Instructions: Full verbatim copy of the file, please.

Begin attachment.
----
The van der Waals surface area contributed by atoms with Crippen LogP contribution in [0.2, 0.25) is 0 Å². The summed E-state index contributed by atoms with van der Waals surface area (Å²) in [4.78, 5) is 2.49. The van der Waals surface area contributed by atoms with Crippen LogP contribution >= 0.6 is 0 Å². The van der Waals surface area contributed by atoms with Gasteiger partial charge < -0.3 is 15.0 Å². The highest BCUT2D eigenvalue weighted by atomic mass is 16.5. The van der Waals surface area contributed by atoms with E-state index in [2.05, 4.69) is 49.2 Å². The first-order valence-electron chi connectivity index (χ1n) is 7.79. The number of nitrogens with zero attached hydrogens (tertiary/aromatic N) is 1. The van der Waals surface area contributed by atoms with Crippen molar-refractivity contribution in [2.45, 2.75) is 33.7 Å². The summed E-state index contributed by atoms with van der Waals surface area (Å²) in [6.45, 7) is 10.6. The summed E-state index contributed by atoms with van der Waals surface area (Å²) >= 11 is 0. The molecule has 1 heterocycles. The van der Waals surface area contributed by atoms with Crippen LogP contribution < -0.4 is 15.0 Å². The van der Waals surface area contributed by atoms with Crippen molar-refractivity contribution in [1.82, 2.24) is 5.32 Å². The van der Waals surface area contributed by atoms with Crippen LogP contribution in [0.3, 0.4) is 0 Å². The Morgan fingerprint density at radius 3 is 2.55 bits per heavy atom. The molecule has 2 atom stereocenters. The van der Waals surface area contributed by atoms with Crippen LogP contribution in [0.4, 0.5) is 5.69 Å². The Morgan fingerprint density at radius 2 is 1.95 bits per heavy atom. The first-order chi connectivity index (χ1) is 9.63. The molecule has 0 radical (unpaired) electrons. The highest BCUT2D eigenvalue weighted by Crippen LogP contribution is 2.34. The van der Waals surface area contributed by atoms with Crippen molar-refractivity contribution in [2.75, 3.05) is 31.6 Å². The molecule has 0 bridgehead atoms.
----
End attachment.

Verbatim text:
The van der Waals surface area contributed by atoms with Crippen LogP contribution in [0.2, 0.25) is 0 Å². The summed E-state index contributed by atoms with van der Waals surface area (Å²) in [4.78, 5) is 2.49. The van der Waals surface area contributed by atoms with Crippen LogP contribution >= 0.6 is 0 Å². The van der Waals surface area contributed by atoms with Gasteiger partial charge < -0.3 is 15.0 Å². The highest BCUT2D eigenvalue weighted by atomic mass is 16.5. The van der Waals surface area contributed by atoms with E-state index in [2.05, 4.69) is 49.2 Å². The first-order valence-electron chi connectivity index (χ1n) is 7.79. The number of nitrogens with zero attached hydrogens (tertiary/aromatic N) is 1. The van der Waals surface area contributed by atoms with Crippen molar-refractivity contribution in [2.45, 2.75) is 33.7 Å². The summed E-state index contributed by atoms with van der Waals surface area (Å²) in [6.45, 7) is 10.6. The summed E-state index contributed by atoms with van der Waals surface area (Å²) >= 11 is 0. The molecule has 1 heterocycles. The van der Waals surface area contributed by atoms with Crippen LogP contribution < -0.4 is 15.0 Å². The van der Waals surface area contributed by atoms with Crippen molar-refractivity contribution in [1.82, 2.24) is 5.32 Å². The van der Waals surface area contributed by atoms with Crippen LogP contribution in [0.3, 0.4) is 0 Å². The Morgan fingerprint density at radius 3 is 2.55 bits per heavy atom. The molecule has 2 atom stereocenters. The van der Waals surface area contributed by atoms with Crippen LogP contribution in [0.4, 0.5) is 5.69 Å². The Morgan fingerprint density at radius 2 is 1.95 bits per heavy atom. The first-order chi connectivity index (χ1) is 9.63. The molecule has 0 radical (unpaired) electrons. The highest BCUT2D eigenvalue weighted by Crippen LogP contribution is 2.34. The van der Waals surface area contributed by atoms with Crippen molar-refractivity contribution in [2.75, 3.05) is 31.6 Å². The molecule has 0 bridgehead atoms.